Dear Product Manager, Think Markets Before Product Definition!

My last post introduced the transformation from a product to a market and platform organization and from a projects to programs. The rationale behind these transformations is to get to a more agile, nimble product and technology organization that can support a larger number of development initiatives, both new and enhancement.

Key Questions to ask on Market Definition

Let's start with some basic questions one should ask when asked to work on an opportunity:

  • Who are the customers?
  • What are their objectives?
  • How do they do it today?
  • What are their pain points?
  • What are their options to improve their pain points and what are the concerns or issues exercising them?
  • What value, and ideally economic value is there to them in solving these pain points?
  • Where are these customer needs alike, where do they differ, what drives this difference, and can we estimate the number of customers along these dimensions?
These are some of my key questions around Markets - which I define as a

Markets - an economically significant group of customers (or potential customers) that share common objective, have similar pain points, and have an economic interest to improve the pain points in the short term
Friends I have no idea if this is anywhere close to an industry standard definition or a best practice. Surely it is grossly simplified, but that's partially why it works. With these simple questions, I know that if I can develop something that addresses the pain points better than the alternative options, then it might be worth some effort conceptualizing and planning an offering.

You'll notice I've highlighted some subjective words; "economically significant", "short term", and "better". These are all measures relative to your Market. So to take an extreme example, I suspect Virgin Galactic only needs a small number of customers paying a high price point, short term might be 3-10 years, and "better" might just be having the product available and safe.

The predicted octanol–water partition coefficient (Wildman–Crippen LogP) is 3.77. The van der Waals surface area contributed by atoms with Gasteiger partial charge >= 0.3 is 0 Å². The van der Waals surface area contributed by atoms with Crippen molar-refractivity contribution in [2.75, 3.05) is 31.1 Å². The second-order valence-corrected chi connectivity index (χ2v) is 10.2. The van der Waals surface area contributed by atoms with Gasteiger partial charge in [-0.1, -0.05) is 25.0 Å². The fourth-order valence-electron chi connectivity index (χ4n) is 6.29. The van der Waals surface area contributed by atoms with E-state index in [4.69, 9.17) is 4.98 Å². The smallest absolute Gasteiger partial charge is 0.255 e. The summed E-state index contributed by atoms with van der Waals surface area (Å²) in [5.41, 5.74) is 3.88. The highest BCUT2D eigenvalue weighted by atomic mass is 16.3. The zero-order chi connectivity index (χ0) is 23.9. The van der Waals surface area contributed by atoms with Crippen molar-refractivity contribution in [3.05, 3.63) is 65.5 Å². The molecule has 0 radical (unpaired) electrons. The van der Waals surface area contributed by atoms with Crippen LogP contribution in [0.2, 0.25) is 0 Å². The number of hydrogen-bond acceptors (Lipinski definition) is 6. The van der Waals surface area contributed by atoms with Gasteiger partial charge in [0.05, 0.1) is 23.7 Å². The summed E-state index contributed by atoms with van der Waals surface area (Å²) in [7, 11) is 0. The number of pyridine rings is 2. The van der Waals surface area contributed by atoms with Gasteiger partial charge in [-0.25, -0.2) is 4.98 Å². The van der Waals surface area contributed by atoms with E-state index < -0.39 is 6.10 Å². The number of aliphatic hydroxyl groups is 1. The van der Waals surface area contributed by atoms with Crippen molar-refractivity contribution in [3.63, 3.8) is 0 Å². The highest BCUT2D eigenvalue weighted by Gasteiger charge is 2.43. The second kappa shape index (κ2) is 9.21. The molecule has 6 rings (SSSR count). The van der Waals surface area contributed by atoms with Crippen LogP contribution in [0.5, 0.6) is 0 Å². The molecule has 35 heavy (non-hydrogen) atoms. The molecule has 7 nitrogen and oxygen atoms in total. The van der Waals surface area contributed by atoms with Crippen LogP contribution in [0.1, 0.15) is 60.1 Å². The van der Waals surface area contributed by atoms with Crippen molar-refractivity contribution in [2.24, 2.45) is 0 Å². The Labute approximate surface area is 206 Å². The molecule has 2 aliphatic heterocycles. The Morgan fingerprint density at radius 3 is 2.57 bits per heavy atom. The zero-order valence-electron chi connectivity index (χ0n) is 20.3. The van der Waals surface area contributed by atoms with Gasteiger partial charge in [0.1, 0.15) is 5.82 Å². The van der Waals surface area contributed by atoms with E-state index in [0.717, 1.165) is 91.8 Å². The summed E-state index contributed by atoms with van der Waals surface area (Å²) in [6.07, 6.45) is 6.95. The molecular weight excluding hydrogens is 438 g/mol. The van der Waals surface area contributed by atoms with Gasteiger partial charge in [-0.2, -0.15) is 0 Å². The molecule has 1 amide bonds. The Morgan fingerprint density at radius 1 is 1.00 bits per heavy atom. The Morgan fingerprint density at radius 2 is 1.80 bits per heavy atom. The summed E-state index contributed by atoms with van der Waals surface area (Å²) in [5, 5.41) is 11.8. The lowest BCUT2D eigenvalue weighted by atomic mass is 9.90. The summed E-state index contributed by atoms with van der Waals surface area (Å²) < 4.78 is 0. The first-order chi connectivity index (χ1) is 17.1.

Why is this important?  

You'll notice that none of these questions have an expression of product or service. One could conceptualize lots of products that address a Market defined this way. I suspect Virgin Galactic would be looking for wealthy, thrill/risk seeking individuals in good health that want bragging rights around a unique experience.

Many (but not all) Product Managers that I have worked with fall into the trap of defining a Product before defining the Market. On the other hand, product or service definition needs to be a collaborative process based on Market needs, but also based on organizational capability. I'll pick this up in my next post.


  1. Anonymous9:00 AM

    Great post. Simple is better and those questions simply get to the point.

  2. I agree with the concept of starting simple. I also advocate including a review of economic, social, market, and technological trends to help identify the target market.

  3. Excellent Issac... especially questions in the beginning, one really needs to consider it while going for new product development.. after all, it's for end users. Give them what they want, and don't sell what you got!

    - Harshal


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